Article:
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Life in Japan

[How to Start Life in Japan] Residence Registry and Other Procedures

Registering your residence is the most important piece of paperwork you need to do once you leave the airport. You are required to complete this process within 14 days of your arrival.

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Moving to Japan and starting a new life can be very stressful. Being prepared with knowledge of what procedures are required and how to complete them can reduce unnecessary trouble. In this series, written by some people who have lived in Japan for several years – your senpai – aims to make your transition to Japan as smooth as possible.

The first required procedure is registering your residence. It is the most important piece of paperwork you need to do once you leave the airport. You are required to complete this process within 14 days of your arrival.

  • You have to register your residence within 14 days of your arrival.
  • You should bring your passport, residence card, and some money.
  • You can apply for the National Health Insurance and National Pension System at the same place.

Why should I register my residence? 

Completing residence registration will allow you to complete other procedures, such as applying for a cell phone, internet connection, national health insurance, and other services that require your proof of residence.

Where can I register my residence? 

There is a town hall or city hall near where you will live, and this is where you can register your residence in Japan. In the metropolitan areas, you can register your residence at your local ward office. 

How do I complete the form?

Once you pick up a form from the counter, it will look very intimidating. But, depending on how busy the office is, there’s usually someone who is willing to assist with completing the form. In most cases, there’s also a sample form you can follow. 

As a general rule, start from the large or main item, and then move to the smaller ones. For example, dates should follow the year-month-day format. The largest element, the year, is followed by smaller figures, the month and day. 

This is true for your name and address as well.

Name: Family name first, then given names. For example: John Smith will be written as, Smith John. If you have a middle name, it goes after your first name.

Address: Prefecture, city/town/village, address-area, apartment/room number. For example: Tokyo, Shibuya-ku, Sakuragaoka 18-9, Maison 202.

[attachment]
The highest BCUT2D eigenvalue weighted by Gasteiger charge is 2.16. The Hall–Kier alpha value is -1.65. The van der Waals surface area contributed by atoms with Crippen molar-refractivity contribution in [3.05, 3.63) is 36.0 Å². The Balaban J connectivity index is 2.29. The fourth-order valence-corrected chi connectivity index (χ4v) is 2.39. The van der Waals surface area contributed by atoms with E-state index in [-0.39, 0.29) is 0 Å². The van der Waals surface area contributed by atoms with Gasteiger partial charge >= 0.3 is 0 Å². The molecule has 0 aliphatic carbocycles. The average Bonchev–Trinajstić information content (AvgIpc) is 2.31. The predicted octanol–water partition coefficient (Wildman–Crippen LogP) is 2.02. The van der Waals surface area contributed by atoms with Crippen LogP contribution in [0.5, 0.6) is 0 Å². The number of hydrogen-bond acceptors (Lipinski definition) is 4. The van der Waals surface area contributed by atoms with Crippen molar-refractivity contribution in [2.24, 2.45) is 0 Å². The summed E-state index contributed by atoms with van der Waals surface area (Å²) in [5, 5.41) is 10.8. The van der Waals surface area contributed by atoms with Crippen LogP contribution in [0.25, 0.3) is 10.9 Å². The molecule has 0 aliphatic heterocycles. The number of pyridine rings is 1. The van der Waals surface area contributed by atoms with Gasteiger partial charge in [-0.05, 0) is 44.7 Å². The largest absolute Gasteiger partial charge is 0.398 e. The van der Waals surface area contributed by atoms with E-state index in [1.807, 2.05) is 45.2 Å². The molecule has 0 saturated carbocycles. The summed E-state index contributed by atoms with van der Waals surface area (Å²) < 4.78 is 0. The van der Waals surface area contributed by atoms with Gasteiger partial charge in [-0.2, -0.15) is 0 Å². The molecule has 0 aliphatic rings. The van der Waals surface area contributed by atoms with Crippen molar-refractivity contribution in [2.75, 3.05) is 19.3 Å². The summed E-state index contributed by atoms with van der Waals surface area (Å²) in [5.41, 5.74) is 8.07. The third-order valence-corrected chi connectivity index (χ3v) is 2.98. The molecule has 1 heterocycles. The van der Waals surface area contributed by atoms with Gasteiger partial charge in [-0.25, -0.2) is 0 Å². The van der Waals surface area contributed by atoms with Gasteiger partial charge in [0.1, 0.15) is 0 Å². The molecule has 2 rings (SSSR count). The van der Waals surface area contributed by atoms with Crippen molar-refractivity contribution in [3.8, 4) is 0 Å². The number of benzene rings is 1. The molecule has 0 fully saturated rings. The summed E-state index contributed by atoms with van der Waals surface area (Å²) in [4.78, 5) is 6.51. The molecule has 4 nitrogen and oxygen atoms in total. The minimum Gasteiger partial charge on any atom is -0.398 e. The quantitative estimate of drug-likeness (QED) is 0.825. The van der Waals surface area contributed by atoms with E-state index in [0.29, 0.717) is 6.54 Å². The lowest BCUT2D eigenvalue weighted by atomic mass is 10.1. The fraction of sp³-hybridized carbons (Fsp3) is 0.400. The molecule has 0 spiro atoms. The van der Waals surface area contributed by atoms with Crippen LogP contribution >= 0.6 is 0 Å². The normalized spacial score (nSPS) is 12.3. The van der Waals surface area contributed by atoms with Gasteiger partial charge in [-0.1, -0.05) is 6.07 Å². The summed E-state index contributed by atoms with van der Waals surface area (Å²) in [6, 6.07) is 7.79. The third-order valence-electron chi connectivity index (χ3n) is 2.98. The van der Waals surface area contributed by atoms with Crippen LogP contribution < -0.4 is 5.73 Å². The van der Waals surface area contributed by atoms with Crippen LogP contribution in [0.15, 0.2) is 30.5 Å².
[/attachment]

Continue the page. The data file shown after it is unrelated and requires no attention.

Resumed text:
The next point is usually the date of birth section. Confirm with your local office if they require it to be written in the Japanese calendar format (Reiwa, Heisei, Showa, etc) or Western format (e.g. 2001). It’s highly recommended that you know your date of birth in the Japanese calendar format. For example: if you were born in 1992, your birth year is Heisei 4.

The other fields — such as nationality, sex, and head of household —  are straightforward.

Once you’ve completed the necessary fields, proceed to get a ticket or go to the counter for further instructions.

What do I need to bring with me?

You will need your passport, residence card, and some money. The passport and residence card will be used as your proof of identity. The way you write your name on the residence registration form should be consistent with your passport and or residence card.

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The money is for printing a copy of your residence record. This printout will be used as proof of your residence in Japan so you can sign up for a new cell phone, or bank account, and other procedures.

What are the other required procedures at the residency registration office?

Depending on your visa status or employment situation, you are required to enroll in National Health Insurance and the National Pension System. 

For people with student visas, the National Health Insurance application is sufficient. You may be required to apply for the National Pension System once you have a part-time job.

For other visa statuses, please check with your employer or guarantor and ask if you need to apply for National Health Insurance or National Pension System. In some cases, your employer may have you enlisted in a company scheme, or your guarantor will list you as their dependent.

What are some useful Japanese expressions?

住民登録 (じゅうみんとうろく| juumin touroku) Residence Registration 

住民票 (じゅうみんひょう | juumin hyou) Residence Record/Certificate

住所 (じゅうしょ|juusho) Address where you live.

生年月日 (せいねんがっぴ | seinen gappi) Date of Birth

国籍 (こくせき | kokuseki) Nationality

性別 (せいべつ | seibetsu) Sex

国民健康保険 (こくみんけんこうほけん | kokumin kenkou hoken) National Health Insurance

国民年金保険 (こくみんねんきんほけん | kokumin nenkin hoken) National Pension System

市役所 (しやくしょ| shiyakusho) City Hall

区役所 (くやくしょ | kuyakusho) Ward Office

町役場 (まちやくば | machi yakuba) Town Hall

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Read other pieces on [How to Start Life in Japan] on JAPAN Forward.

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